Based on the success of the original series, in 2014 Winkler and Oliver began writing the Here’s Hank books geared toward K-2 readers — same kid, same challenges, just two years younger.
The Here’s Hank books are carefully designed for young readers, especially those who may have difficulty reading or a dyslexia diagnosis. The books are printed in the Dyslexie font (dyslexiefont.com), developed in 2008 by a Dutch graphic designer as a way to make reading easier for those with dyslexia (see above).
“That’s an amazing thing, we’re so grateful to our publishers,” Oliver says of the font usage. “It’s easier for everyone to read.”
The use of Dyslexie means more white space on the page and more space between words and individual letters, making it harder for dyslexic readers to flip letters or words while reading. The strokes that sit above or below a line, such as a lowercase d or g, are weighted heavier toward the bottom, keeping them from “floating” around a page, another common effect of the processing challenge.
The book also offers some short, two-page, list-based chapters, Oliver says.
“As a child, I would go to the library and I would pick books that had a lot of dialogue because I liked the whiteness on the page. The page looked like I could attack as opposed to a page with all dense gray type,” she says. “We try and be aware of those kinds of things: add a lot of dialogue, make our paragraphs short, make our chapters end on a suspenseful note, vary length of chapters so the pace doesn’t feel overwhelming. The hope is this is the book you keep in your back pocket for when your teacher says you can read something for fun.”
While the books are geared toward children who have learning differences, Oliver emphasizes both series are not just for those with dyslexia.
“One in 5 children has a learning challenge, so if it’s not yours, it’s the kid sitting next to them, or the kid sitting next to them,” she says. “It helps empathy and awareness for kids who don’t have a learning issue. We hope they’re read by everyone as entertainment and also as door openers to the fact that there are a lot of people who learn differently, to promote the idea that different isn’t bad and different isn’t less than.”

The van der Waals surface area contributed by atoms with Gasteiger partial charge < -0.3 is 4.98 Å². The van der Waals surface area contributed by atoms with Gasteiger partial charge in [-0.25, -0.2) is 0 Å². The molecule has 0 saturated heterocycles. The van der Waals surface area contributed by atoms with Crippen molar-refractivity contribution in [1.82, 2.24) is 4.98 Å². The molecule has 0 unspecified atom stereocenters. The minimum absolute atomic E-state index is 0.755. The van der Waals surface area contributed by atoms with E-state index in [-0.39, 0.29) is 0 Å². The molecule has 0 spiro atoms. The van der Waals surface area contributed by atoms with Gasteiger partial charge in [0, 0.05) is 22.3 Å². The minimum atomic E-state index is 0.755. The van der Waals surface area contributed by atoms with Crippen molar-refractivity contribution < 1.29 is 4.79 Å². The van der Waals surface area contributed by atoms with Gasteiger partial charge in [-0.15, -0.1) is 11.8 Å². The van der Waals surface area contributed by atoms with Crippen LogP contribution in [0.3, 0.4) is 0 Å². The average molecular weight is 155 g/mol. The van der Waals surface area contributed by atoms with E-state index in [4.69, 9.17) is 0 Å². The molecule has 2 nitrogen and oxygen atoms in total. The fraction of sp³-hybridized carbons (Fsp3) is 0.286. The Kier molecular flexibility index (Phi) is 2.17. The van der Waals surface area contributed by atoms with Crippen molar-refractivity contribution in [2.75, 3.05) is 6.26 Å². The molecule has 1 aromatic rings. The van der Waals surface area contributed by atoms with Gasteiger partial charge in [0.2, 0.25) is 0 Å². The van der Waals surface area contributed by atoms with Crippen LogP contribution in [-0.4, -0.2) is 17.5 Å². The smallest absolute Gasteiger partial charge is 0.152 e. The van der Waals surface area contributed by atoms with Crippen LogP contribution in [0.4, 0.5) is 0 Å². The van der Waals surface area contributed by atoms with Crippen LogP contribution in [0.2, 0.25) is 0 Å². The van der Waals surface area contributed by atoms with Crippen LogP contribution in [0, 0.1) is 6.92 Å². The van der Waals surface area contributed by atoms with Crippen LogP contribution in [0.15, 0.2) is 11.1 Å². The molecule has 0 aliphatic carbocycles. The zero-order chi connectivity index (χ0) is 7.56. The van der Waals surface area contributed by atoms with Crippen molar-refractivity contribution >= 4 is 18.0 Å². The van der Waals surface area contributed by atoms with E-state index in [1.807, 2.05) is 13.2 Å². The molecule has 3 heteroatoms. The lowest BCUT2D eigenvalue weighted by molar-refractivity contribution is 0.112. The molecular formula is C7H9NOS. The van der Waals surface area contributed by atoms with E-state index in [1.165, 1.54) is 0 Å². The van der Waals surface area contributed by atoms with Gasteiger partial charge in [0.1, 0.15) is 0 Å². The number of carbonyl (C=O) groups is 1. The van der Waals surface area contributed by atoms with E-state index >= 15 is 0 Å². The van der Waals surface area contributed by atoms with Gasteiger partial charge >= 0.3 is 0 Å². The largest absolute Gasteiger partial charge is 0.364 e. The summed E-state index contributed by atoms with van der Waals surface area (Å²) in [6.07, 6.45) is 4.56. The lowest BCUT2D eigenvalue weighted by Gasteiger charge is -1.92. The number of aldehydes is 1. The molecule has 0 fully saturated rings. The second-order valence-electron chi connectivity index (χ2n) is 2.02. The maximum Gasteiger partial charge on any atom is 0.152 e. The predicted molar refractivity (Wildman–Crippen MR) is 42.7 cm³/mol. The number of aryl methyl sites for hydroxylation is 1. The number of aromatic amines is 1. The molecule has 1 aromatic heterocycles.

Oliver is emphatic: Learning challenges like dyslexia are “not a deficiency, it’s just a difference. It doesn’t have to impede their life or achieving their life dreams in any way.”
And she says the Winkler-Oliver partnership is “an example of one of the things the books espouse: There’s a way to accomplish anything you want to accomplish, you just have to find your own unique path. Henry couldn’t have written these on his own, and I couldn’t have written them without him because it’s not my story. The combination of the two of us has become very powerful. It’s given him a path to tell his story and me a path to understand.”
The duo return to their television roots when writing, sitting in a room together just like TV writers developing a script.
“Because we both came out of television, we’re both very used to having a creative process that happens in collaboration. I’m at the computer, he’s walking around the room, and we write out loud. We develop a scene together using a lot of techniques from television: you talk it out, one person offers up a line. We write a draft and rewrite. And we laugh. The rule is: If it doesn’t make us laugh, it doesn’t go in.”
And while show business is known as cutthroat and superficial, Oliver confirms a rumor about her writing partner: He’s just as nice as you’d hope he’d be.
“He’s a deeply beautiful human being,” she notes. “He built his acting reputation on being too cool for school and he’s the opposite. Sweet, kind, compassionate, caring — completely committed to the idea that the best way to be cool is to be entirely who you are.”